On the Road- Managing a RV Breakdown

Upgrade Your RV Security

 

Security is an often overlooked and important consideration for RV owners. Setting up in a secure RV Park is helpful but time on the road and boondocking makes the RV a target for theft. Full-timers are also likely to carry along valuables and sentimental items that are irreplaceable. This means securing the RV is absolutely critical to protect belongings and for general safety while sleeping in places with unknown threats. Most stops are joyful and safe but it only takes one thief to sour a trip.

 

Signage

 

The easiest method of deterring thieves is through signage. Many homeowners place security system signs on their houses even when they do not have an active system installed. Just the threat of security is enough to turn away many potential break ins. Find stickers and window decals for RV security systems and place them near the doors, windows and other weak points. Even place one on top near the vents to deter access from the most overlooked point of entry.

 

Consider taking things one step further and add a fake camera in plain sight along with a blinking light that appears as an alarm. This is effective for both RV’s and pull behind campers. Although signs and fake camera systems are helpful, applying more serious and real methods of protection is a good idea.

 

Upgraded Locks

 

Unfortunately, most RV’s are not built with high quality locks. A simple door handle lock is not sufficient and a hard kick will break open many RV door models. A dead bolt is helpful and even an upgraded door that is solid with substantial hinges rather than thin metal is a good move. Many RV’s require a significant investment and adding an aftermarket door with a locking handle and a deadbolt will create a more formidable barrier.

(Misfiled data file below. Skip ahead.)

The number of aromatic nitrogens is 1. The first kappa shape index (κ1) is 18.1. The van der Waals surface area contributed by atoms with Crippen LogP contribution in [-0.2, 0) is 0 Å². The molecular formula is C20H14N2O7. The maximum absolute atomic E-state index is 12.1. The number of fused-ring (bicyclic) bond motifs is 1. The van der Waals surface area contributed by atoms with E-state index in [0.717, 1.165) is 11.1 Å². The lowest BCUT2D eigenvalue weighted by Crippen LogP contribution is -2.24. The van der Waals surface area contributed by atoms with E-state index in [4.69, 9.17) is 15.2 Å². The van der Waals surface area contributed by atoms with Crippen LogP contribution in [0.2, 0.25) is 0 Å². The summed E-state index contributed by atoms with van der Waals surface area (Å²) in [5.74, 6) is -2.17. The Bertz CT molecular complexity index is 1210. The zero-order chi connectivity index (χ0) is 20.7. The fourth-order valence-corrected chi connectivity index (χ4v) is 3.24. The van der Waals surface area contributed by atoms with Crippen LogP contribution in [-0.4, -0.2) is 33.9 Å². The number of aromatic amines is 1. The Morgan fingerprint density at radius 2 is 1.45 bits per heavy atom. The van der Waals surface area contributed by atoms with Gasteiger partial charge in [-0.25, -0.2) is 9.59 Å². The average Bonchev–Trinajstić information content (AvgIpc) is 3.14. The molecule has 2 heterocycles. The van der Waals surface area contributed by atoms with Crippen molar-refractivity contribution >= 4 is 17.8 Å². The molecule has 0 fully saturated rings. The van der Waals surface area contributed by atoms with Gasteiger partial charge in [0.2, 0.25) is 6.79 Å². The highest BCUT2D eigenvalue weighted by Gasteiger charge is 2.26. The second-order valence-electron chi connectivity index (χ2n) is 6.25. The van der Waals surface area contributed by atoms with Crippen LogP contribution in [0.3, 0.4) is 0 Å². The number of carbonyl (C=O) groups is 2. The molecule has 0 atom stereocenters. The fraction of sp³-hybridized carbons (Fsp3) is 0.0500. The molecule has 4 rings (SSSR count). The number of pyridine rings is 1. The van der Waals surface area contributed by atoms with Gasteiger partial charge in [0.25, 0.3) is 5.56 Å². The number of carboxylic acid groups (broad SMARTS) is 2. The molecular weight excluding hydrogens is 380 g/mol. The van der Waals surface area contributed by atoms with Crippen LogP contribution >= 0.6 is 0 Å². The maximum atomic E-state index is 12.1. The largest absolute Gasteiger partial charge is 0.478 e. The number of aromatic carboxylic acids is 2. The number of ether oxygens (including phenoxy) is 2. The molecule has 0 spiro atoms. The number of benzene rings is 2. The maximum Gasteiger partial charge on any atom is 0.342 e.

Locks on the vehicle door handles are also candidates for upgrades. Aftermarket locks are available to really secure the doors while adding an obvious and extremely difficult lock system. A locking system for the roof vents is also useful. Skilled thieves can remove a roof vent and slide right into the RV. Add a crossbar lock to secure these vents at all times.

 

Alarms and Cameras

 

The digital age makes RV security easy and adding cameras that link to a smartphone for constant monitoring is easy. Some systems are made specifically for RV’s but other home models work equally well. The one requirement for monitoring however is a WIFI signal. At most parks, this is not an issue but while boondocking, the cameras will not connect to the smartphone. They will however remain valuable as deterrents.

 

Alarm systems are a must-have investment. They are easy to have installed and will make some serious noise in the event of a break-in. A simple car alarm system will connect to an RV and will function off the primary battery. Adding an additional alarm or motion detection system to the interior will create and alert system for break-ins coming from the house door, windows or ventilation system.

 

Guard Dogs

 

A guard dog sign is never a bad move and adding an actual dog is not a bad idea when it suits your lifestyle. Some parks do not allow dogs however and this is a major decision. Having a dog on board does work well as a deterrent and can add immense value to your travels. At the least, throw up a guard dog sign.

 

Add a Safe

 

Some things simply require an additional layer of security. Adding a safe is wise but bolting the safe to the subframe ensures it remains locked and in place. Anyone carrying one or more firearms must keep and use a safe. Important documents like social security cards, birth certificates and financial records will also store in a fireproof safe. A small safe is adequate for most travelers. Have it professionally installed to ensure the safe is bolted down and cannot be moved.

 

Cover Up

 

Leaving valuables out in place sight might encourage a thief. Cover your windows and pull down the curtains when the RV is not occupied. Stow away electronics and cover up anything that looks like an easy grab. Also, consider leaving a small light on to make it look like the RV is occupied while you are out. A dark RV looks unoccupied and is more approachable but a little light makes it look like someone is home and many thieves will avoid the potential for conflict.